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I am trying to further build on this excellent example, which already implements the best practices discussed in these very insightful RubberduckVBA.com articles:

  1. Abstracting away from the Excel workbook/worksheet through proxy classes;
  2. Utilizing the UserForm control without messing with the state of its default instance;
  3. Adding "Apply" logic to #2.

I would like to add to the existing example an event handler which (for simplicity's sake) reports the value of the upper-left cell of Sheet2's "changed" range in Sheet1's "A1" cell, along with the time of the change in "A2". I would normally set about doing this in Sheet2's code-behind like this:

Private Sub Worksheet_Change(ByVal Target As Range)
    Sheet1.Cells(1, 1).Value2 = Target.Cells(1, 1).Value2
    Sheet1.Cells(1, 2).Value2 = CStr(Now)
End Sub

but I want to know how to best achieve this in the given example, considering it is designed around the MVP pattern and utilizes workbook&worksheet abstraction through proxy interfaces - meaning zero/minimal sheet code-behind is expected.

I was able to make sense of how event-handling is implemented in the awesome Battleship tutorial but its design differs in some significant ways:

  1. "Battleship" follows the MVC design pattern while I would like to stick with MVP as in the example;
  2. "Battleship" abstracts away from its worksheets through a "View" class while I would like to have a separate proxy interface+class for each sheet;
  3. "Battleship" deploys the Adapter Pattern while I am fine with having my view and sheet proxy implementations coupled with the presenter (if possible with regards to event handling).

With that in mind I would absolutely love to see a code sample which adds the "Worksheet_Change" event I described above to the base project which has already implemented Workbook and Worksheet proxies and follows the MVP pattern.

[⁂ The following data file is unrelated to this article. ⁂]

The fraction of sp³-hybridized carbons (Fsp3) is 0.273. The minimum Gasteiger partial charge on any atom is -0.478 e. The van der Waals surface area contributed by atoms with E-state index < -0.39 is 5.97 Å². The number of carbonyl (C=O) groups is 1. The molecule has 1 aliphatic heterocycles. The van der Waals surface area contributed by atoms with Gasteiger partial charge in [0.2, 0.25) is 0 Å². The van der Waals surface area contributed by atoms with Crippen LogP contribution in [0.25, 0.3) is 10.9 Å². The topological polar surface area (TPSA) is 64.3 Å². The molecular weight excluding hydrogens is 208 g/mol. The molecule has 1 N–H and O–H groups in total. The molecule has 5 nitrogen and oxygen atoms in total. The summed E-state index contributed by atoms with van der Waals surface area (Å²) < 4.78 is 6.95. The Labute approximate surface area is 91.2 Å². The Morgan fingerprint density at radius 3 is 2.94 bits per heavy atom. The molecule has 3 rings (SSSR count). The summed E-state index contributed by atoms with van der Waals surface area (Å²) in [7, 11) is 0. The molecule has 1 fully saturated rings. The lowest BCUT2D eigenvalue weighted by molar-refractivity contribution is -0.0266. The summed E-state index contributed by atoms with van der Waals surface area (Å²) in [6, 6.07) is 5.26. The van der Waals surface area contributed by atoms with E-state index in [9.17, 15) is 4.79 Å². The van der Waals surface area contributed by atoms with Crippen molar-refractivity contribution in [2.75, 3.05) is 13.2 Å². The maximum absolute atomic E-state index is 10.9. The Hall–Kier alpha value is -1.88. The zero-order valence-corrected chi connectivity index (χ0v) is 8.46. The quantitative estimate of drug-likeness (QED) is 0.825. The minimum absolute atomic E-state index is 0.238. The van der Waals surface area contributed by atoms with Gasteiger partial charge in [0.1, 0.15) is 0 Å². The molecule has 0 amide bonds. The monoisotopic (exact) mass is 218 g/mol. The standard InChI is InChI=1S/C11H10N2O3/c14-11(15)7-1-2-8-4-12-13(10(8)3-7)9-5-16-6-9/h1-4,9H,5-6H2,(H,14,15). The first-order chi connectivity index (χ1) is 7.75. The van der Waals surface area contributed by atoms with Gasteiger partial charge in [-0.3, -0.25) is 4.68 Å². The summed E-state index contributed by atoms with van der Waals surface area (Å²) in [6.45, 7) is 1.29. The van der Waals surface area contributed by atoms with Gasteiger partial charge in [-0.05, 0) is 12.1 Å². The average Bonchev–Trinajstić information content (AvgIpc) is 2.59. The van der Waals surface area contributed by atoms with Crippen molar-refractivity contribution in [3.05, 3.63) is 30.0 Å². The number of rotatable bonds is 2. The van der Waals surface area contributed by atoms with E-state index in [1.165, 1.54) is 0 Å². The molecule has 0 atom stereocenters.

Even without a code sample it would be of great help if I get those questions cleared up:

  1. Does the Worksheet proxy approach dictate that there should be absolutely zero sheet code-behind? Would it be a step in the wrong direction if I begin my "Worksheet_Change" event implementation inside Sheet2 (not its proxy) like this:
Public Event SheetChanged(ByVal changedRange As Range)

Private Sub Worksheet_Change(ByVal Target As Range)
    RaiseEvent SheetChanged(Target)
End Sub
  1. If it is not absolutely necessary to use the Adapter Pattern for event handling, is it still a good idea to have the "IViewCommands" and "IViewEvents" interfaces for listing all commands sent from the Presenter to the View and events raised from the View and sent to the Presenter respectively?
  2. I assume I would need to use Lazy Object/Weak Reference to be able to expose events. If so, and assuming I can get the job done without an Adapter (see #2 above), does that mean that my "Sheet2Proxy" class will have to hold a weak reference to the Presenter, through its "IViewEvents" (again see #2 above) interface?
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  • 1
    Will definitely come back to this post, but for now I'll just say that the worksheet code-behind can very well contain code - only, it's code that is strictly related to UI/presentation concerns (c.f. BattleShip: worksheet code-behind is an utter mess, but it's only dealing with UI stuff, no "business logic" whatsoever). – Mathieu Guindon Apr 15 at 13:44
2

You're abstracting the Worksheet behind a "proxy" class; by definition, it's coupled with the worksheet, and what you want is to make sure the abstraction is air-tight, lest you're looking at a leaky abstraction and end up coupling other code with the Excel.Worksheet type, which defeats the entire purpose.

For the rest of the project, the worksheet proxy class is acting as a facade that manipulates and understands everything there is to know about a specific Excel.Worksheet: a consequence of this is that you can now use two modules to abstract worksheet things - the worksheet itself, and the proxy class:

  • Worksheet code-behind can abstract things like ListObject/tables, named ranges, etc.; using Property Get members that the proxy can consume.
  • Worksheet proxy class abstracts worksheet manipulations from the rest of the code.

Indeed, this approach doesn't leave much room/need for actual worksheet code-behind: I would start coding everything in the proxy class, and if that module gets too wordy, or if I'm finding its abstraction level needs to get a bit higher, then I'd move the lower-level stuff to the worksheet's code-behind itself.